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One in six US women are rape victims

By Carolyn B. Edwards BCC Staff Writer

Despite the flagrant depiction of sex on TV, in the movies and on the Internet, today's teenagers still get the giggles when the subject gets discussed. But the giggles soon turned to serious attention during a recent seminar on sexual assault presented by the Bandera County Sheriff's Office to Bandera High School seniors heading to college.

BCSO Deputy Matt Johnson and Dispatcher Amber Chupp shared some hair-raising statistics with a large group of seniors.

Here are some of them:

• One in six US women are rape victims.

• 19,000 men are raped each year.

• 35 percent of college men surveyed said they would rape a woman if they could get away with it.

• 70 percent of college women who are raped know their assailant.

• A rape occurs in the US every 6.2 minutes.

• Women 16-24 years of age are most at risk.

Johnson and Chupp said that rape is known as the silent crime because only one in 50 women report being raped and almost no men report being raped. "That's because it becomes an ego thing, and the fear that there will be an assumption of homosexuality," said Johnson. Many women think that the assault is a private matter, or "they fear reprisal from the assailant."

"Don't be a victim," urged both officers. "Be a survivor."

Sexual assault is not a sexual act, said Johnson, "it's a violent crime."

Johnson offered the college bound some sound practical advice to decrease their odds of being raped.

"If you're going to a party, have someone you trust with you, and use a designated driver," he advised.

"Don't accept a drink from anyone you don't know or barely know. Get your own drinks. If you set your drink down for a few moments, get a new one," he said. "It's too easy for someone to slip a drug into your drink."

He also added, "If you drink, know your limits. Don't drink yourself into trouble."

Johnson, who worked two years on a college police department, said, "I was shocked at how many put themselves in a dangerous situation by over-drinking. When you get drunk, you open yourself up to sexual assault."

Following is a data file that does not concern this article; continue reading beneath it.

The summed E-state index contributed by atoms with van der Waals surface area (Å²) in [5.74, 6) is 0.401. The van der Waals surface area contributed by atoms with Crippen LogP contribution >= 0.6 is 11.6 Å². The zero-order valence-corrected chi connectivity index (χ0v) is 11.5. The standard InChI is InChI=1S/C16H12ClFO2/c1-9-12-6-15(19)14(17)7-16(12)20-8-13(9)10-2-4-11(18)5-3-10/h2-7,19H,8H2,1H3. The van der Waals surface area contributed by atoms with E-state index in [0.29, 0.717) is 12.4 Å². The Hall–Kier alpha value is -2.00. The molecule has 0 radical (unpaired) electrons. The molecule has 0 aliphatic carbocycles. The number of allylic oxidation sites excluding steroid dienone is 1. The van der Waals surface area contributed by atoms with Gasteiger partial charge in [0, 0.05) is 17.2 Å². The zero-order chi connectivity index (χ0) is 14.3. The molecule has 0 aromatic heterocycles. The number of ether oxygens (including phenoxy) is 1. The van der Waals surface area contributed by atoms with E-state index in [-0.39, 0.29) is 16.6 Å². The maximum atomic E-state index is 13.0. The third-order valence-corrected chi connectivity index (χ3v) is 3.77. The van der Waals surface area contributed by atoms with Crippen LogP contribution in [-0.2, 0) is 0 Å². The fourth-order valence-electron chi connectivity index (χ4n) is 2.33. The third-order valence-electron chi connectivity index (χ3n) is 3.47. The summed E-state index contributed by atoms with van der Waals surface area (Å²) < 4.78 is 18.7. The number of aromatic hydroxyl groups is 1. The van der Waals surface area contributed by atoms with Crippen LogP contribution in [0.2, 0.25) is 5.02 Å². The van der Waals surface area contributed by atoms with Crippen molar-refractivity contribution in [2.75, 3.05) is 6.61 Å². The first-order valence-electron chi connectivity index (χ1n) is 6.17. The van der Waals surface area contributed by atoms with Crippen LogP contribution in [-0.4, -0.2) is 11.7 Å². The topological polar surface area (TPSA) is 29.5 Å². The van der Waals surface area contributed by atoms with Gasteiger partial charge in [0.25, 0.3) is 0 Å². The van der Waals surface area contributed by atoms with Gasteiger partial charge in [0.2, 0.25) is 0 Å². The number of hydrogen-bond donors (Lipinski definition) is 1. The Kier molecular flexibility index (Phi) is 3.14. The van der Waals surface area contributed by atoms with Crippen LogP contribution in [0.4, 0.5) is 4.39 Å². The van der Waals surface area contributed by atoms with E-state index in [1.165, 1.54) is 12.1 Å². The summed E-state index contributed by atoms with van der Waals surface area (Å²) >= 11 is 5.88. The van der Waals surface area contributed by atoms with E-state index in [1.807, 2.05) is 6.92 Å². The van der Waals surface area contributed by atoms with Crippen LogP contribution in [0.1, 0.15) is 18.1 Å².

Nevertheless, both Johnson and Chupp continually emphasized, if someone is assaulted, "It's not your fault!"
and "No means no!"

Both urged the students to practice being aware "of where you are and who is around you at all times." Johnson said he sees too many young people walking along with both ears blocked by their iPod ear buds, or walking, head down, texting on their phones. "They are not being aware."

"Walk with your head up and make eye contact with everyone you meet," advised Chupp. "Look confident."

Johnson also reminded the students to pay attention to their internal warning systems. "If you sense something is wrong, it probably is.

Get yourself out of there!"

If necessary, use the Stun and Run technique. "There are two places you can hit a man and it will disable him long enough for you to run away," said Johnson. "Hit him hard on the Adam's apple, and we all know where the second place is."

Although the seminar was aimed at students heading off to college, the presenters reminded the audience that many victims of sexual assault are children. "For every child victim that speaks up, there are believed to be as many as 30 to 60 additional victims for each predator," said Chupp.

All sexual assault victims need to remember that "your body is yours, and you don't ever have to stay silent," she added.

A victim of sexual assault, female or male, should do the following:

• Get to a safe place

• Do not clean up in any way - you could destroy evidence

• Get medical attention as soon as possible

• Call 911

• Request a female officer, if you are female

• Ask a trusted friend to go with you to the examination room

• If you wish, you can refuse to have evidence collected

• Get an attorney to represent you. The prosecuting attorney has a different agenda

• Sue the perpetrator in civil court for money

• Recognize that healing takes time

• Take advantage of professional help for therapy.

Online resources include www.rapecrisis.com;

The San Antonio Rape Crisis Center operates a 24-hour hotline at 210-349-7273.

Recommended books include Beauty Bites Beast: Awakening the Warrior Within Women and Girls by Ellen B. Snortland: and The Gift of Fear and Other Survival Signals that Protect Us From Violence by Gavin de Becker.

Johnson and Chupp encouraged the students to be good Samaritans to possible victims in the future. "If you see someone in trouble from drinking, or showing signs of alcohol poisoning, call 911," said Johnson. "If you see some guy attempting to take advantage of a woman, man up!"

Survivors of sexual assault often face years of recovery from the trauma. As Margaret Thatcher said, "You may have to fight a battle more than once to win it."

"But they do survive," said Chupp.

As another survivor said, "The best revenge on your assailant is to live a good life."

Pictured: BCSO's Amber Chupp and Matt Johnson